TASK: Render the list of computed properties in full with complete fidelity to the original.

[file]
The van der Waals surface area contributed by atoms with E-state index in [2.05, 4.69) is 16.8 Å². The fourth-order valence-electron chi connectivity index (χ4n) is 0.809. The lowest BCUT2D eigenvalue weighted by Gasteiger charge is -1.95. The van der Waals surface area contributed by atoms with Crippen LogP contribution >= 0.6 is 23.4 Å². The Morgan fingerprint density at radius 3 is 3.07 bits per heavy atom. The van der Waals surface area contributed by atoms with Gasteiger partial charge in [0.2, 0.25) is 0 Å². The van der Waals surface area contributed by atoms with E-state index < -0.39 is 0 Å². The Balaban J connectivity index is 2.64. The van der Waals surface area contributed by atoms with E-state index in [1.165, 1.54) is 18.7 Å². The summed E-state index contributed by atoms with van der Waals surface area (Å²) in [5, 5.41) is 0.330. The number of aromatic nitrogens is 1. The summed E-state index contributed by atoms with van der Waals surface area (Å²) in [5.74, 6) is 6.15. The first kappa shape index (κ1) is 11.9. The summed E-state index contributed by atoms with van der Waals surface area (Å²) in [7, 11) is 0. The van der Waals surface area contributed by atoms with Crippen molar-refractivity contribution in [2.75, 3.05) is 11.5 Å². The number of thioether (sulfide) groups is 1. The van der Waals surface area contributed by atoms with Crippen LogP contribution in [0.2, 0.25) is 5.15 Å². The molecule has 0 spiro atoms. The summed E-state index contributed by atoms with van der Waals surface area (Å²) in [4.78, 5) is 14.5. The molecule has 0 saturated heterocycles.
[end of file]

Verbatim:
The van der Waals surface area contributed by atoms with E-state index in [2.05, 4.69) is 16.8 Å². The fourth-order valence-electron chi connectivity index (χ4n) is 0.809. The lowest BCUT2D eigenvalue weighted by Gasteiger charge is -1.95. The van der Waals surface area contributed by atoms with Crippen LogP contribution >= 0.6 is 23.4 Å². The Morgan fingerprint density at radius 3 is 3.07 bits per heavy atom. The van der Waals surface area contributed by atoms with Gasteiger partial charge in [0.2, 0.25) is 0 Å². The van der Waals surface area contributed by atoms with E-state index < -0.39 is 0 Å². The Balaban J connectivity index is 2.64. The van der Waals surface area contributed by atoms with E-state index in [1.165, 1.54) is 18.7 Å². The summed E-state index contributed by atoms with van der Waals surface area (Å²) in [5, 5.41) is 0.330. The number of aromatic nitrogens is 1. The summed E-state index contributed by atoms with van der Waals surface area (Å²) in [5.74, 6) is 6.15. The first kappa shape index (κ1) is 11.9. The summed E-state index contributed by atoms with van der Waals surface area (Å²) in [7, 11) is 0. The van der Waals surface area contributed by atoms with Crippen molar-refractivity contribution in [2.75, 3.05) is 11.5 Å². The number of thioether (sulfide) groups is 1. The van der Waals surface area contributed by atoms with Crippen LogP contribution in [0.2, 0.25) is 5.15 Å². The molecule has 0 spiro atoms. The summed E-state index contributed by atoms with van der Waals surface area (Å²) in [4.78, 5) is 14.5. The molecule has 0 saturated heterocycles.